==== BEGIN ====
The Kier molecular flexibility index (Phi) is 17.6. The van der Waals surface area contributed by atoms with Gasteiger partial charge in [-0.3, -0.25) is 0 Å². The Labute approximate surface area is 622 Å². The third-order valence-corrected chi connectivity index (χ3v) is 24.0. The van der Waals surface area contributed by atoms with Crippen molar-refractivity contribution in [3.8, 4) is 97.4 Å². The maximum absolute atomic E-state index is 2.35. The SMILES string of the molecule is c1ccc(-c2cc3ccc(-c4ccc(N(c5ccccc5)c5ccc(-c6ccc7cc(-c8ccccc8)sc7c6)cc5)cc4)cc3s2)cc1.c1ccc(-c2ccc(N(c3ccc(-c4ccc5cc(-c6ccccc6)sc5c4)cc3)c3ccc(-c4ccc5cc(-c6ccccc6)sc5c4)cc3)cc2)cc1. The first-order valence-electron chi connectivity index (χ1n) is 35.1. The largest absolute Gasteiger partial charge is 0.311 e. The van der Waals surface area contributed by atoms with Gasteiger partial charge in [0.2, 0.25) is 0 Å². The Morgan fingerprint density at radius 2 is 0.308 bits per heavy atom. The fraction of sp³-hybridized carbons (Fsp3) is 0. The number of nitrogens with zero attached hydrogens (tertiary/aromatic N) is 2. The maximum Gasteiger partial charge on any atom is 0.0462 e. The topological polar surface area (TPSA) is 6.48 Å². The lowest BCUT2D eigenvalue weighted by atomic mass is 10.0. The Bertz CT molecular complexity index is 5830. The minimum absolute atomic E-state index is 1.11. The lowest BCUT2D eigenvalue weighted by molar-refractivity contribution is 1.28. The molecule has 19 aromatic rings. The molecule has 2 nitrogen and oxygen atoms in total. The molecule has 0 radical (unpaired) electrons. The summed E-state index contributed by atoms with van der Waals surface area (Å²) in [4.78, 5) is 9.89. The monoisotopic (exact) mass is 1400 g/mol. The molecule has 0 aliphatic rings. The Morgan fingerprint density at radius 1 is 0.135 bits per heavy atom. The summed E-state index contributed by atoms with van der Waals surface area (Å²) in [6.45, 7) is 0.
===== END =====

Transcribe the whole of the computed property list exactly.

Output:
The Kier molecular flexibility index (Phi) is 17.6. The van der Waals surface area contributed by atoms with Gasteiger partial charge in [-0.3, -0.25) is 0 Å². The Labute approximate surface area is 622 Å². The third-order valence-corrected chi connectivity index (χ3v) is 24.0. The van der Waals surface area contributed by atoms with Crippen molar-refractivity contribution in [3.8, 4) is 97.4 Å². The maximum absolute atomic E-state index is 2.35. The SMILES string of the molecule is c1ccc(-c2cc3ccc(-c4ccc(N(c5ccccc5)c5ccc(-c6ccc7cc(-c8ccccc8)sc7c6)cc5)cc4)cc3s2)cc1.c1ccc(-c2ccc(N(c3ccc(-c4ccc5cc(-c6ccccc6)sc5c4)cc3)c3ccc(-c4ccc5cc(-c6ccccc6)sc5c4)cc3)cc2)cc1. The first-order valence-electron chi connectivity index (χ1n) is 35.1. The largest absolute Gasteiger partial charge is 0.311 e. The van der Waals surface area contributed by atoms with Gasteiger partial charge in [0.2, 0.25) is 0 Å². The Morgan fingerprint density at radius 2 is 0.308 bits per heavy atom. The fraction of sp³-hybridized carbons (Fsp3) is 0. The number of nitrogens with zero attached hydrogens (tertiary/aromatic N) is 2. The maximum Gasteiger partial charge on any atom is 0.0462 e. The topological polar surface area (TPSA) is 6.48 Å². The lowest BCUT2D eigenvalue weighted by atomic mass is 10.0. The Bertz CT molecular complexity index is 5830. The minimum absolute atomic E-state index is 1.11. The lowest BCUT2D eigenvalue weighted by molar-refractivity contribution is 1.28. The molecule has 19 aromatic rings. The molecule has 2 nitrogen and oxygen atoms in total. The molecule has 0 radical (unpaired) electrons. The summed E-state index contributed by atoms with van der Waals surface area (Å²) in [4.78, 5) is 9.89. The monoisotopic (exact) mass is 1400 g/mol. The molecule has 0 aliphatic rings. The Morgan fingerprint density at radius 1 is 0.135 bits per heavy atom. The summed E-state index contributed by atoms with van der Waals surface area (Å²) in [6.45, 7) is 0.